Sometimes the things I’m describing are imagined ways of expressing true things, and sometimes, the things I’m describing are things I wish would have happened, or dreamed happened. Sometimes, I am writing as a speaker that is wholly unfamiliar to me in order to better understand experiences I’ve *never had*.

Most people read poems as though the speaker in the poem is the poet herself, and that’s totally fine and makes perfect sense, but often the speaker in a poem is *not* actually the poet.

In one of the poems I wrote today, for example, the speaker in the poem (who you may have assumed was me, but was not) was someone watching someone have an experience very like an experience I myself, have had. So, not a ‘true story’, necessarily, but still a true poem.

In I’m Your Man, Leonard Cohen talks about his poem, Suzanne, and how it was a moment he had with the wife of a friend that morphed in his imagination into the poem we love today. She was never his lover, he was never hers. The Sisters Of Mercy, he goes on to tell us, were just sweet girls who let him crash. There was nothing erotic whatsoever about the encounter.

This is what poets do. We mine the moment for its treasure, and then we run with it. Strangers become lovers. Trees become mothers. Jesus becomes a sailor, and whatever else, we hope you find something you recognize in what we write.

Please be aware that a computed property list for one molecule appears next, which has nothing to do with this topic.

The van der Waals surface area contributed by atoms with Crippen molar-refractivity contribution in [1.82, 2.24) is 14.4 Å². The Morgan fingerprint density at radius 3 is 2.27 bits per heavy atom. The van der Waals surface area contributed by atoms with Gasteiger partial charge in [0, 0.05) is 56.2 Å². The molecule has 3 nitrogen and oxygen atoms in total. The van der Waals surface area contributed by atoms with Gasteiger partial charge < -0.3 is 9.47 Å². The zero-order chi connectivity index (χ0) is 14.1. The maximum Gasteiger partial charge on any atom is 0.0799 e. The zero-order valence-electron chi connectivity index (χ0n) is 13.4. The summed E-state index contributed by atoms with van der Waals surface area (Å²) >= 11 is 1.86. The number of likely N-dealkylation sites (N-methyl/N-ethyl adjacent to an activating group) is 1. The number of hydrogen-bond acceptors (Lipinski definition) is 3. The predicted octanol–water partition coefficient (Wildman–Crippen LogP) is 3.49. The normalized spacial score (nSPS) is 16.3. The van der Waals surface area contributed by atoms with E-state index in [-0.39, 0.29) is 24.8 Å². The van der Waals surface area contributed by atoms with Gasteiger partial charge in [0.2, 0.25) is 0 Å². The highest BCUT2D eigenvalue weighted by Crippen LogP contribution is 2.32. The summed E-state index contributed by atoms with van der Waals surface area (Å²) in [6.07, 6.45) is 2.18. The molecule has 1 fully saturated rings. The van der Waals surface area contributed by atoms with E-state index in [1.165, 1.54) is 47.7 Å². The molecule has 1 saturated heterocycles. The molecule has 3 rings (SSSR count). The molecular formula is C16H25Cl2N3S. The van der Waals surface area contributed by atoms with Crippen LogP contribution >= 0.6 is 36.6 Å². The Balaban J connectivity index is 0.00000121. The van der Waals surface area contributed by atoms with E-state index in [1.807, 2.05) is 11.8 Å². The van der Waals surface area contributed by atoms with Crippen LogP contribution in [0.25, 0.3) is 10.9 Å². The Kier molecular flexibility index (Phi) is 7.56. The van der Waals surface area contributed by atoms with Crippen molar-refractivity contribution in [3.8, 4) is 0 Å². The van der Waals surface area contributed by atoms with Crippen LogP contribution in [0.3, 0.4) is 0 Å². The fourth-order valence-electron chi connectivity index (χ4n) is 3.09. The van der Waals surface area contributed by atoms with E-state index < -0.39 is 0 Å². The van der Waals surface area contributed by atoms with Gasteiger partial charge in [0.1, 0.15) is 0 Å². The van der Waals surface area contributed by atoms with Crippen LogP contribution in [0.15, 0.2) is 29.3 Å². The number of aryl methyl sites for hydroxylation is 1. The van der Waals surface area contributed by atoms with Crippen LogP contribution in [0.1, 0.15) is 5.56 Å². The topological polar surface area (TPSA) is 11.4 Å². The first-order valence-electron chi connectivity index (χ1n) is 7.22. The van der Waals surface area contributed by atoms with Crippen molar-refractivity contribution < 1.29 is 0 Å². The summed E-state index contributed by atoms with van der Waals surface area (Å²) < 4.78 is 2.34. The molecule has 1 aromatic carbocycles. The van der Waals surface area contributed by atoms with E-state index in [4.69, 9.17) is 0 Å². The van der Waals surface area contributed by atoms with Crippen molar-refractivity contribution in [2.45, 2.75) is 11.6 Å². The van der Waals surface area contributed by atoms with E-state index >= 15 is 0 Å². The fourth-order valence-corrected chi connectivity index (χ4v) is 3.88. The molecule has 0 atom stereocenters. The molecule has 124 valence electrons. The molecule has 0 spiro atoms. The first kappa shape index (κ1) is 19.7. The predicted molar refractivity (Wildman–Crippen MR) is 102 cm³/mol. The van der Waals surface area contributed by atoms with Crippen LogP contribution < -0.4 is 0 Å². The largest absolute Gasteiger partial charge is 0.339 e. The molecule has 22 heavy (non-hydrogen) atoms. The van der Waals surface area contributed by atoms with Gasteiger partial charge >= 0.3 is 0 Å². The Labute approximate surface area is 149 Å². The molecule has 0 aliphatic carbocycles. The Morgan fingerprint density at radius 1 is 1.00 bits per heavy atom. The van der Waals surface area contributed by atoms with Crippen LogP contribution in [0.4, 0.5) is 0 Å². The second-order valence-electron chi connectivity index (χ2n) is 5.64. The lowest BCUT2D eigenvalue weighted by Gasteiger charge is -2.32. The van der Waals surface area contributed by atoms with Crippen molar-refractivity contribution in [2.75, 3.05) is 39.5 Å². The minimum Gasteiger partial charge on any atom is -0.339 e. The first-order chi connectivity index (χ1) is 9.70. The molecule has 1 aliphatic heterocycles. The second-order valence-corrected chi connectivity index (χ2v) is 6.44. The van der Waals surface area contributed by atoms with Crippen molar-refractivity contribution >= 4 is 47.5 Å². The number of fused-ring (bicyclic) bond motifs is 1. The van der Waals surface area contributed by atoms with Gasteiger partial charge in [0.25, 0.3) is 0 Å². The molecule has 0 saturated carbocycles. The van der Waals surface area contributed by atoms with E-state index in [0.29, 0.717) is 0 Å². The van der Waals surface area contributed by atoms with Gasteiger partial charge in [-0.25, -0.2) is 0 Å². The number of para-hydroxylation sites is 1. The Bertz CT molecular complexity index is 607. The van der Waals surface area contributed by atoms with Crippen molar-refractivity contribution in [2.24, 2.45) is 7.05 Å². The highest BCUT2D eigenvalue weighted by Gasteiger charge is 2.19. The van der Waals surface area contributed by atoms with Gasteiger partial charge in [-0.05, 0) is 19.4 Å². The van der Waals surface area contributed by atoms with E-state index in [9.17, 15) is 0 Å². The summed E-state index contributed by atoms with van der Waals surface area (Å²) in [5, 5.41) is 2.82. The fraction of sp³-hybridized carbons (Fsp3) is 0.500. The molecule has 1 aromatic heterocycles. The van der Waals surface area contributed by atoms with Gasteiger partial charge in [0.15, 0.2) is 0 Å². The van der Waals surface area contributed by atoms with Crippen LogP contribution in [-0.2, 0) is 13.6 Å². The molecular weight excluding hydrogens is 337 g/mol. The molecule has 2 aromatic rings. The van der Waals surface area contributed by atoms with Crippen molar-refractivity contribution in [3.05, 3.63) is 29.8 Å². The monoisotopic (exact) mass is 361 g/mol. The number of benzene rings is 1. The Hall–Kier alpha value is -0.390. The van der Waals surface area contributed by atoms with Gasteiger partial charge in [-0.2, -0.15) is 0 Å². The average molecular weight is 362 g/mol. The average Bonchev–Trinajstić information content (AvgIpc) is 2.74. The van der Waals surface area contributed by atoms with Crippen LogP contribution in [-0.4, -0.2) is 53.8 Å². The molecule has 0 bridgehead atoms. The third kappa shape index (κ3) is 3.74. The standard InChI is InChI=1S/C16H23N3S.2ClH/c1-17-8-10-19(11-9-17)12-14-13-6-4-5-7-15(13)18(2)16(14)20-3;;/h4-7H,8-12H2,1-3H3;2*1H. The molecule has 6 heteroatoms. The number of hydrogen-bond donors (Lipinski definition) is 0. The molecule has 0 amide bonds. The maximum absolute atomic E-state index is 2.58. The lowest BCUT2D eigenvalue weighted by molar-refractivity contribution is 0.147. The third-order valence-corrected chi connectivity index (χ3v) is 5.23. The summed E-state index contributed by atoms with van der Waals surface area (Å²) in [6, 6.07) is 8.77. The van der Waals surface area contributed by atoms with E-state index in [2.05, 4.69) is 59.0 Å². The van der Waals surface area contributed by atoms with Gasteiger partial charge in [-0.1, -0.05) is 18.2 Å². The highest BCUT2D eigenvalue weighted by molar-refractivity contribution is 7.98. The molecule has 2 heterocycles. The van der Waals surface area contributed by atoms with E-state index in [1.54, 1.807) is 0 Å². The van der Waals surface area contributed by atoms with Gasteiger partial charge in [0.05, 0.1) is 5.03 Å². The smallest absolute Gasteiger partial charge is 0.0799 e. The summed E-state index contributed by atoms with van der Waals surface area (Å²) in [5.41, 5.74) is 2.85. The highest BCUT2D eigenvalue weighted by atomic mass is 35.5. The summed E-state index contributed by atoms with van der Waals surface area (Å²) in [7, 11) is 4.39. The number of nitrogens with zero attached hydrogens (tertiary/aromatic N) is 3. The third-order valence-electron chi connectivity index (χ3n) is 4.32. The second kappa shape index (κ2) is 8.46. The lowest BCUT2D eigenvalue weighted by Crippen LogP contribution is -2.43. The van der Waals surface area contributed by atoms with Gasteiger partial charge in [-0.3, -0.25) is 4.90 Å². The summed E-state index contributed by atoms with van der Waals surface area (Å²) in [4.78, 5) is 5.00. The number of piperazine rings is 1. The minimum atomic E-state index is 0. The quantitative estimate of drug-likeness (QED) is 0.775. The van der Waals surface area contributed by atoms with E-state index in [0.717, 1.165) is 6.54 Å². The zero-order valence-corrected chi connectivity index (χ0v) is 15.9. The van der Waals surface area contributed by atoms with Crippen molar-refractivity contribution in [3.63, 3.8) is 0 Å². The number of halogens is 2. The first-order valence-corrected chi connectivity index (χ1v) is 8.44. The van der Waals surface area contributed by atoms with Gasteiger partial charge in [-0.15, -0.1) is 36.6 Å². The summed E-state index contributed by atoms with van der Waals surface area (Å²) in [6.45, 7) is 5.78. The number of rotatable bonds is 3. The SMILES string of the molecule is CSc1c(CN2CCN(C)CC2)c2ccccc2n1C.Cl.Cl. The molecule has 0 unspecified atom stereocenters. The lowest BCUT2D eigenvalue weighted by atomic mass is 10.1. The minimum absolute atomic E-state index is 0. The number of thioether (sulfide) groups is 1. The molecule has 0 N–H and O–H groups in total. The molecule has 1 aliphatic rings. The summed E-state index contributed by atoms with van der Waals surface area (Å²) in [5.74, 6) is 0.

In the end, though, it doesn’t matter if you think the poem is a confession or not. The speaker in the poem (whoever is telling the story) is put there in whatever circumstance they are in in order to make you feel things, wonder about things, or understand things.

If a poem makes you do any of that, the poet has done her job.

VI. Here’s the poem I’m referring to wherein the ‘speaker’ is *not me*, but rather witnessing me in a moment from my past. It’s a bit tidied up since yesterday’s frantic scribbling.

Overhead In A Restaurant

She sat, her hand palm up,
fingers curled like a question,
in case, for once,
by some miracle,
he might
want to hold her hand.

I recognized the way
she wore her shoulders
around her ears,
the way
she kept eyes down,
her other hand
in her lap
clenched into
a quiet fist.

She didn’t see him recoil,
but I did,
watched as his face
as it turned to stone,
the way he drew
his hands in,
tucked them up
under arm pits,
so that his whole body
was a hand held up,